No Country For Old Men (2007)

DVD Cover (Paramount)
Add to Collection
Sign up to add this to your collection
Add to Favorites
Sign up to add this to your favorites
Movie Stills - View all?
Stills Stills Stills Stills
Overall Rating 80%
Overall Rating
Ranked #76
...out of 12,601 movies
Check In? Sign up to check in!

After stumbling across a case of money among dead bodies, Llewelyn Moss thinks he can keep it quiet, but when silent killer Anton Chigurh locates Moss and his money, Vietnam veteran Moss makes a run for it. With bodies falling everywhere Anton goes, it's only a matter of time before he catches up with Llewelyn. Whilst all this is going on, Sheriff Ed Tom Bell is overseeing the investigation and begins to see the country in a different light than it once was. --IMDb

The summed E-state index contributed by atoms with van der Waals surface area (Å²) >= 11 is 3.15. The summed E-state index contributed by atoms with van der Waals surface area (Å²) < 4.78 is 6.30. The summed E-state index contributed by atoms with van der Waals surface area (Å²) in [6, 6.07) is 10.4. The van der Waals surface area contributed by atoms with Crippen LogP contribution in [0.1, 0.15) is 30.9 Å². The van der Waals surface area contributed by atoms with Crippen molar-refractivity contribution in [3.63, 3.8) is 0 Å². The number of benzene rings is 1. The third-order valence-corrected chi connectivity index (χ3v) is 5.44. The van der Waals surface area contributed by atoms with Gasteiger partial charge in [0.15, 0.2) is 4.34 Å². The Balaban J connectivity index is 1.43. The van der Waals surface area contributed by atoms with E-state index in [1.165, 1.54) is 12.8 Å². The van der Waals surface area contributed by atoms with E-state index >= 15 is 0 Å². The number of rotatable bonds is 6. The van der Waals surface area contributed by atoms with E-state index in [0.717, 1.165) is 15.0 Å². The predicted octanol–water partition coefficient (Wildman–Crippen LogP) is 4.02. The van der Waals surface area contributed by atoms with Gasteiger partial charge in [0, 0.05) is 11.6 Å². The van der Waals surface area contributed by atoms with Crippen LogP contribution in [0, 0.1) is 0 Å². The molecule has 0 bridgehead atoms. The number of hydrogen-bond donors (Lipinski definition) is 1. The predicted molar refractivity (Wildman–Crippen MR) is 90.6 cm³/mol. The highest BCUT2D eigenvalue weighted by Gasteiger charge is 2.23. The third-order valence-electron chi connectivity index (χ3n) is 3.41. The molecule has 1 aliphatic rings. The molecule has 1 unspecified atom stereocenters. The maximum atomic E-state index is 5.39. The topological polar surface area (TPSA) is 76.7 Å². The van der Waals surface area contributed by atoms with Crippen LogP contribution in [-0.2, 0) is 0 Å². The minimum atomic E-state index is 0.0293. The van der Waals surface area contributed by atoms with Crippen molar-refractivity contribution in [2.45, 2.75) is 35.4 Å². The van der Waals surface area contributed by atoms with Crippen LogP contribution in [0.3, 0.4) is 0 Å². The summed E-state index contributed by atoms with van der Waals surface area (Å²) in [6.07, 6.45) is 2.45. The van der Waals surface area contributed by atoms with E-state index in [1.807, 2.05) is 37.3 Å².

Review by bluemeanie
Added: November 18, 2007
The film of the year for 2007 is "No Country for Old Men". At least, that seems to be the general consensus regarding the picture. Critics are hailing it as a masterpiece, audiences are flocking to see it in droves and there is little doubt it will not find a Best Picture nomination. The Coen Brothers seem to have another winner on their hands - another picture to add to their long and very illustrious resume of cinematic achievements. I saw "No Country for Old Men" last night and was so excited to see it - I had it built up in my mind and was anxious about getting to see one of the greatest accomplishments of the year. After watching the film, I wish I could say I now know what all the fuss is about. I wish I could say I concur with what everyone else is saying. I can't. While it was watchable and a decent slice of entertainment, it was nothing special and certainly not one of the best films I've seen the Coen Brothers deliver. "No Country for Old Men" has some severe and unmistakable problems that I couldn't ignore. It lacks originality and seems like a rehash of everything I've seen the Coen Brothers do before. In short, it just didn't get it done.